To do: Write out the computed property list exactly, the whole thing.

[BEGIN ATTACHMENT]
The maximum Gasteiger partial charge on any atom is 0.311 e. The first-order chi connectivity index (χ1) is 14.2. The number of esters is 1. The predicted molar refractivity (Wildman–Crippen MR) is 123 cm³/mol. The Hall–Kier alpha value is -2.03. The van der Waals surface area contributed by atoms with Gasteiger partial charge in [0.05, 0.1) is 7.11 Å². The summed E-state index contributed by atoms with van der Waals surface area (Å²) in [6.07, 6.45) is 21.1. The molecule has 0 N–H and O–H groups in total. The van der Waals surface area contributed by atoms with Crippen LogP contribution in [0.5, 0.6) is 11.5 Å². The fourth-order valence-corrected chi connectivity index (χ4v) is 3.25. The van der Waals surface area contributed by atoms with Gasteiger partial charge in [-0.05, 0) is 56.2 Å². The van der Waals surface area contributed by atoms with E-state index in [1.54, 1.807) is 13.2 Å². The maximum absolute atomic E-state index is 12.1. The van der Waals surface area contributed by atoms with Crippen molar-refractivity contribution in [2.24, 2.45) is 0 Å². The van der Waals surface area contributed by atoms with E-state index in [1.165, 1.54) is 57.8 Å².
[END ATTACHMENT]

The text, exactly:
The maximum Gasteiger partial charge on any atom is 0.311 e. The first-order chi connectivity index (χ1) is 14.2. The number of esters is 1. The predicted molar refractivity (Wildman–Crippen MR) is 123 cm³/mol. The Hall–Kier alpha value is -2.03. The van der Waals surface area contributed by atoms with Gasteiger partial charge in [0.05, 0.1) is 7.11 Å². The summed E-state index contributed by atoms with van der Waals surface area (Å²) in [6.07, 6.45) is 21.1. The molecule has 0 N–H and O–H groups in total. The van der Waals surface area contributed by atoms with Crippen LogP contribution in [0.5, 0.6) is 11.5 Å². The fourth-order valence-corrected chi connectivity index (χ4v) is 3.25. The van der Waals surface area contributed by atoms with Gasteiger partial charge in [-0.05, 0) is 56.2 Å². The van der Waals surface area contributed by atoms with E-state index in [1.54, 1.807) is 13.2 Å². The maximum absolute atomic E-state index is 12.1. The van der Waals surface area contributed by atoms with Crippen molar-refractivity contribution in [2.24, 2.45) is 0 Å². The van der Waals surface area contributed by atoms with E-state index in [1.165, 1.54) is 57.8 Å².